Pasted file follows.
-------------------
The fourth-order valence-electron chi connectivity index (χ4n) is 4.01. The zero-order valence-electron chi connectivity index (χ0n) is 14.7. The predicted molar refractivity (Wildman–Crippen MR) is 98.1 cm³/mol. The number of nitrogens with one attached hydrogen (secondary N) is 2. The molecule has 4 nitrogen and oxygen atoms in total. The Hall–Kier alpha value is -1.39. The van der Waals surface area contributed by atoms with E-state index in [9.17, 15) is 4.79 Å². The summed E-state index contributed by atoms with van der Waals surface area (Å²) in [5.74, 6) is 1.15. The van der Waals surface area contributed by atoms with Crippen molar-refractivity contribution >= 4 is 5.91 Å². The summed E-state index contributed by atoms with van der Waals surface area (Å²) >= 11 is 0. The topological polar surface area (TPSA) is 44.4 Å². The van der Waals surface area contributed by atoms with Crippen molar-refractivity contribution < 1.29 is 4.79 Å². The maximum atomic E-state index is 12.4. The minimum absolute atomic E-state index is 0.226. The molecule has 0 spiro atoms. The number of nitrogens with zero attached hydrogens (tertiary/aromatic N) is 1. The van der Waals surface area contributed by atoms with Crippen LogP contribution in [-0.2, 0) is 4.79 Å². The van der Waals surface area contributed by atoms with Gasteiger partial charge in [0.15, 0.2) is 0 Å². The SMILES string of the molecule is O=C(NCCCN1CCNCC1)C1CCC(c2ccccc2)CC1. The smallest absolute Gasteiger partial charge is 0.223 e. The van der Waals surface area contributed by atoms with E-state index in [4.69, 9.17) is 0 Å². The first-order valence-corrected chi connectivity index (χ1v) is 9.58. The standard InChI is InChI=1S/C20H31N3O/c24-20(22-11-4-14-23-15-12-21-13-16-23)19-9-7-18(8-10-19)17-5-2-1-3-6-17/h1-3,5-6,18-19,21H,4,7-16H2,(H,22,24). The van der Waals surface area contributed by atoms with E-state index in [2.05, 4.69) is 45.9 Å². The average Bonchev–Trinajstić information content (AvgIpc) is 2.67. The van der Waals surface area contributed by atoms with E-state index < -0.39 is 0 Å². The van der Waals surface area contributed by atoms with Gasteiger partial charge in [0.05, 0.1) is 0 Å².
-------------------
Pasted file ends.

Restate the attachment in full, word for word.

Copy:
The fourth-order valence-electron chi connectivity index (χ4n) is 4.01. The zero-order valence-electron chi connectivity index (χ0n) is 14.7. The predicted molar refractivity (Wildman–Crippen MR) is 98.1 cm³/mol. The number of nitrogens with one attached hydrogen (secondary N) is 2. The molecule has 4 nitrogen and oxygen atoms in total. The Hall–Kier alpha value is -1.39. The van der Waals surface area contributed by atoms with E-state index in [9.17, 15) is 4.79 Å². The summed E-state index contributed by atoms with van der Waals surface area (Å²) in [5.74, 6) is 1.15. The van der Waals surface area contributed by atoms with Crippen molar-refractivity contribution >= 4 is 5.91 Å². The summed E-state index contributed by atoms with van der Waals surface area (Å²) >= 11 is 0. The topological polar surface area (TPSA) is 44.4 Å². The van der Waals surface area contributed by atoms with Crippen molar-refractivity contribution < 1.29 is 4.79 Å². The maximum atomic E-state index is 12.4. The minimum absolute atomic E-state index is 0.226. The molecule has 0 spiro atoms. The number of nitrogens with zero attached hydrogens (tertiary/aromatic N) is 1. The van der Waals surface area contributed by atoms with Crippen LogP contribution in [-0.2, 0) is 4.79 Å². The van der Waals surface area contributed by atoms with Gasteiger partial charge in [0.15, 0.2) is 0 Å². The SMILES string of the molecule is O=C(NCCCN1CCNCC1)C1CCC(c2ccccc2)CC1. The smallest absolute Gasteiger partial charge is 0.223 e. The van der Waals surface area contributed by atoms with E-state index in [4.69, 9.17) is 0 Å². The first-order valence-corrected chi connectivity index (χ1v) is 9.58. The standard InChI is InChI=1S/C20H31N3O/c24-20(22-11-4-14-23-15-12-21-13-16-23)19-9-7-18(8-10-19)17-5-2-1-3-6-17/h1-3,5-6,18-19,21H,4,7-16H2,(H,22,24). The van der Waals surface area contributed by atoms with E-state index in [2.05, 4.69) is 45.9 Å². The average Bonchev–Trinajstić information content (AvgIpc) is 2.67. The van der Waals surface area contributed by atoms with E-state index < -0.39 is 0 Å². The van der Waals surface area contributed by atoms with Gasteiger partial charge in [0.05, 0.1) is 0 Å².